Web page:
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Teens today are as social online as they are offline, if not more so – but how does social media affect teens’ mental health? 

There is no question as to the importance of the Internet in our modern world. Especially with the dawn of the smartphone – effectively a handheld computer – most Americans have become reachable at virtually any point, through a variety of channels. Yet few people fully appreciate the degree to which the digital world has successfully integrated itself into our social lives, to the point that, for many children and teens, it often replaces other classic social surroundings such as libraries, cafes, bookstores, and parks. 

In fact, researchers state that even certain markers for civic engagement are on the decline. People seem less involved with their local communities than perhaps ever before. 

It’s not all bad, though. The Internet has enabled smaller, fragmented communities to reach out to one another across state and national borders. Never has communication between individuals been so seamless, or so widespread. For teens today, that means meeting people from different cultural, ethnic, and economic backgrounds, and having unique and enriching experiences via social media, and other forms of online communication. When used properly, social media platforms can and do enable teens to have healthy social interactions with people from all walks of life. 

But how does the ability to connect to nearly everyone and everything – and view a nearly endless stream of media and information in the process – impact mental health? 

How Does Social Media Affect Teens Mental Health?

Teens today are reporting higher rates of depression, anxiety, and ADHD, among other mental health issues that are steadily increasing. More than 4 in 10 students expressed that they felt persistently hopeless in 2021, and up to 1 in 5 students seriously considered attempting suicide. Some researchers have been calling it a mental health crisis, or a teen mental health epidemic for years.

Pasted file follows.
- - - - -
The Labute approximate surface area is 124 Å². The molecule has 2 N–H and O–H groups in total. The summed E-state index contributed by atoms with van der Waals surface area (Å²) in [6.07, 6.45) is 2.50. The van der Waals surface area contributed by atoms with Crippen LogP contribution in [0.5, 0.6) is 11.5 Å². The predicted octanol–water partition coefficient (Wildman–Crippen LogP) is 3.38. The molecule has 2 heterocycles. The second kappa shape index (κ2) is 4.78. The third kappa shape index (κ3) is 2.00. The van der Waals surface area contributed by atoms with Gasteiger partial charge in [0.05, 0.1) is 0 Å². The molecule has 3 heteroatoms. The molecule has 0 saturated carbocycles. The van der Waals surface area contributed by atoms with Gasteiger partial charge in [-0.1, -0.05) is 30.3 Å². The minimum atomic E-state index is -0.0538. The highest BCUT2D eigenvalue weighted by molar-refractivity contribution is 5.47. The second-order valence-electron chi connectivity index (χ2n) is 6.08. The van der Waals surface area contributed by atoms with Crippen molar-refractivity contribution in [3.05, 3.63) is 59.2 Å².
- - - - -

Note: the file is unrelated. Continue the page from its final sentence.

Are teens today more willing to admit to mental health issues than previous generations? Probably. Just as rates of mental health problems have been on the rise, so too has the public’s understanding and awareness of issues like depression and anxiety, and the general public’s willingness to recognize a depressive disorder or anxiety disorder as a medical condition, rather than a personal fault. 

Yet destigmatization isn’t the only reason that teens today seem more affected by mental health issues. Increases in suicide and suicidal ideation cannot be explained by a greater willingness to discuss mental health issues. While social, economic, and academic pressures for today’s teens are notable, previous generations had their fair share of economic and social issues as well, and studies show that teens today spend on average less time studying and doing schoolwork than in the 1990s.  

The most common outlier, then, is modern technology. Does that mean the smartphone, the Internet, or social media specifically are causing an epidemic in teen mental health issues? Not necessarily – but research does suggest that excessive use of social media platforms can be an exacerbating risk factor for teens who were already at risk of conditions like depression or anxiety. 

Is Your Teen Using Social Media Responsibly?